The Department of Justice has filed a lawsuit to block AT&T’s purchase of Time Warner, a potential $85 billion deal granting the telecommunications giant access to major media brands including CNN, Warner Brothers, HBO and more.
Filing in the District Court for the District of Columbia, government lawyers claim the merger would allow companies under AT&T’s umbrella to control a disproportionate interest of both what individuals watch and how they watch it, meaning they could force both competitors and consumers to pay higher prices. AT&T owns satellite provider DirecTV, while Time Warner owns networks such as TBS, TNT, Cartoon Network and HBO.
“This merger would greatly harm American consumers,” said assistant attorney general Makan Delrahim. “It would mean higher monthly television bills and fewer of the new, emerging innovative options that consumers are beginning to enjoy.”
AT&T general counsel David McAtee countered the lawsuit’s claims, saying the deal was a “vertical merger,” combining two companies that operate at separate stages of a production process. He also stated that the lawsuit was “a radical and inexplicable departure from decades of antitrust precedent.” Historically, vertical mergers are much more difficult for government officials to block.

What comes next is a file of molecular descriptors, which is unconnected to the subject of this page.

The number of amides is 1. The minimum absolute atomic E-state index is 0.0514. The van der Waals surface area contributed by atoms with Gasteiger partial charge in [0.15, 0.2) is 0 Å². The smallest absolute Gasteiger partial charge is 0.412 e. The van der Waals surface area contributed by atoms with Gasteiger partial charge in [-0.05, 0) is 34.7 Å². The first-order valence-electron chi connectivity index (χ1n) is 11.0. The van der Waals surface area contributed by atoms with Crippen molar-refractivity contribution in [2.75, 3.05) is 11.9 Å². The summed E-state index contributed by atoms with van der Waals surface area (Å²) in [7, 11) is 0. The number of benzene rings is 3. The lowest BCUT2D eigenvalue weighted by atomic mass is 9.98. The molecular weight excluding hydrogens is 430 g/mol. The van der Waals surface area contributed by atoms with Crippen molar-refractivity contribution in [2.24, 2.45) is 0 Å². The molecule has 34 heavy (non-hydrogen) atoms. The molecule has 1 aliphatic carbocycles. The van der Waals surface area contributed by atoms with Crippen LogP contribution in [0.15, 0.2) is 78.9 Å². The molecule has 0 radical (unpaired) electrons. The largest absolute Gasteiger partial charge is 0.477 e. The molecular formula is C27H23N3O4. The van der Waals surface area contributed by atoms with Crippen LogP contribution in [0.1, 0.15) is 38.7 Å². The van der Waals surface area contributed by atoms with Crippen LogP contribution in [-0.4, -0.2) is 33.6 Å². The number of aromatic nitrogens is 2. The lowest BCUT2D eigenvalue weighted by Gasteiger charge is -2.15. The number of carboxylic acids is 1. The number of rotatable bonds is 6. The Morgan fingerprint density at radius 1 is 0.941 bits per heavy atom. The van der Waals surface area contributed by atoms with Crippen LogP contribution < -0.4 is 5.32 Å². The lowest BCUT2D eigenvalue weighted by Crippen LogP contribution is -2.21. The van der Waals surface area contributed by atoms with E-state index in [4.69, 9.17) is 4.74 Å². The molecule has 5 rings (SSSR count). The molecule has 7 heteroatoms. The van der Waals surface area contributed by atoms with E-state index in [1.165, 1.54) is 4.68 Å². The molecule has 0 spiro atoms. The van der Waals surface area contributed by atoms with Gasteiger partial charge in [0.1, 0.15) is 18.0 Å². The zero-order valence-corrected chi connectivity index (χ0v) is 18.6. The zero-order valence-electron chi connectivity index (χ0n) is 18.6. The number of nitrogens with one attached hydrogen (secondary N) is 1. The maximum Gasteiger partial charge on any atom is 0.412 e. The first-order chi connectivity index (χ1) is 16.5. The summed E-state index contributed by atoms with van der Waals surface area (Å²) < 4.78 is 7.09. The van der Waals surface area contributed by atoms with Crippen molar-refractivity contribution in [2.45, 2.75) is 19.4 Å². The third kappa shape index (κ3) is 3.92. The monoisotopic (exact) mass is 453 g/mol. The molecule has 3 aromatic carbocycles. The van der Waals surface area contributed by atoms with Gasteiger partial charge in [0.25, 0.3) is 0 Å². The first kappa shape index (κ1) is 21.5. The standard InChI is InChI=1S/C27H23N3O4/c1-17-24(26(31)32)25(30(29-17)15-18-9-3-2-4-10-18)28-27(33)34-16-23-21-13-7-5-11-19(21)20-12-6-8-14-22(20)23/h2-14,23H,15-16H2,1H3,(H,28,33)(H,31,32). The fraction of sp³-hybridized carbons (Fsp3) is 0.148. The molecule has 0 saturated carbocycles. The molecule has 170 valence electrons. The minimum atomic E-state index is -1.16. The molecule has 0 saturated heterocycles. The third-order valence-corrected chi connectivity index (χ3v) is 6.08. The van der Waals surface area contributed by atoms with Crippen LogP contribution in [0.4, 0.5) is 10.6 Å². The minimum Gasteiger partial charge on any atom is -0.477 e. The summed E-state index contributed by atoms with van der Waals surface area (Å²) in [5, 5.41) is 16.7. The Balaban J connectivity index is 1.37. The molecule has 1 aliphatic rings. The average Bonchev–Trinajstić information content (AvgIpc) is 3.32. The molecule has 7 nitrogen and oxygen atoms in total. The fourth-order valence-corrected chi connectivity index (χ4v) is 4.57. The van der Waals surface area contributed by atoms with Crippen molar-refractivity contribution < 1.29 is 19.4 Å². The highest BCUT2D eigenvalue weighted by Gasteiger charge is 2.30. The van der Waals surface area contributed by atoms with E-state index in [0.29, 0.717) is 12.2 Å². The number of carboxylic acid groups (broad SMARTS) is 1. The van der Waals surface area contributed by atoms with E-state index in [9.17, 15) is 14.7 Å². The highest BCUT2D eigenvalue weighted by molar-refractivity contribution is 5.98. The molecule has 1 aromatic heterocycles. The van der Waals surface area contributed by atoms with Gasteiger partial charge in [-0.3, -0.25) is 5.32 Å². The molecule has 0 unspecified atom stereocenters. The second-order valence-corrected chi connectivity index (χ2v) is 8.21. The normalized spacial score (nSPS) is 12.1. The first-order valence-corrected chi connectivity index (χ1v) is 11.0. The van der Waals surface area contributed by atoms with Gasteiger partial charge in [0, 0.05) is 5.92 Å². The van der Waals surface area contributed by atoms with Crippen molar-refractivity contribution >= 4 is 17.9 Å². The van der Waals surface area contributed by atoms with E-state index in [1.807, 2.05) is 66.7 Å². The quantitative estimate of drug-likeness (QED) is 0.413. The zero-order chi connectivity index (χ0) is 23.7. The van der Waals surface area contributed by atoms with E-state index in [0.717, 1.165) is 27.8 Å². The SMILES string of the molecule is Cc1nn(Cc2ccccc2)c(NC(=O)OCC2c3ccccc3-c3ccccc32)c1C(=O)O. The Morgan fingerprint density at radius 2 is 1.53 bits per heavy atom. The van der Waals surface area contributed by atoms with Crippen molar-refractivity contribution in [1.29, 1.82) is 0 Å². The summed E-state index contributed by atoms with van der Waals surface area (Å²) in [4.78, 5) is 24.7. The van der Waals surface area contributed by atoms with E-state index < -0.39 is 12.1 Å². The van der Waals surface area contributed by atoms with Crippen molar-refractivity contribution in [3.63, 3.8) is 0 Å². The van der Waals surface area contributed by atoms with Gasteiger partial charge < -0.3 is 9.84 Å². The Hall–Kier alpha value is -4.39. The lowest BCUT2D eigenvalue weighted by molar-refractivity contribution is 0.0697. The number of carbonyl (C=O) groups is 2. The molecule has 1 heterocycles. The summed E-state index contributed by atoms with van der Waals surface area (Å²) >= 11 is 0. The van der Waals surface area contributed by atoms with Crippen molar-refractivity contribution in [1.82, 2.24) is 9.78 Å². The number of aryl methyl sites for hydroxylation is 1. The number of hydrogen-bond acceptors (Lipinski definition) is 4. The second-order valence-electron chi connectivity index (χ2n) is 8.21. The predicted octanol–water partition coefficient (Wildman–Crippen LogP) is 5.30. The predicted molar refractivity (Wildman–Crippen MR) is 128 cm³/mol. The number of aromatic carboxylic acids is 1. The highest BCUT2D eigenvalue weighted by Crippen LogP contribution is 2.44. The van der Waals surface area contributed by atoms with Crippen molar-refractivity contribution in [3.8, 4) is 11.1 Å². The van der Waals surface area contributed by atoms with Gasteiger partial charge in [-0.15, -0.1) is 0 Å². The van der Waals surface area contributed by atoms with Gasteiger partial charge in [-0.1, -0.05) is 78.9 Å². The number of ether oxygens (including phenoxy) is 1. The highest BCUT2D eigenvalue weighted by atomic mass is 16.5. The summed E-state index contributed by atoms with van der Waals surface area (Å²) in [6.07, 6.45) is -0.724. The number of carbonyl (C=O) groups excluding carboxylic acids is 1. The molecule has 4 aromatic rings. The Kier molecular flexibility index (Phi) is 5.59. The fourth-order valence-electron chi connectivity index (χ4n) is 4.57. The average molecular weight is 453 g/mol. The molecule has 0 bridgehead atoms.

The Department of Justice was forced to defend the lawsuit in light of several comments by President Donald Trump, criticizing cable news network CNN, which is owned by Time Warner. One executive at Turner Broadcasting said, “there isn’t any precedent. It’s one thing to say ‘Fake news!’, it’s another to reverse governmental policy because you object to a company’s journalism.” Trump has indicated several times he may attempt to thwart the merger, both during the presidential campaign and as president.
AT&T Chairman and CEO Randall Stephenson said he has no intention of selling CNN to win approval of the Time Warner merger.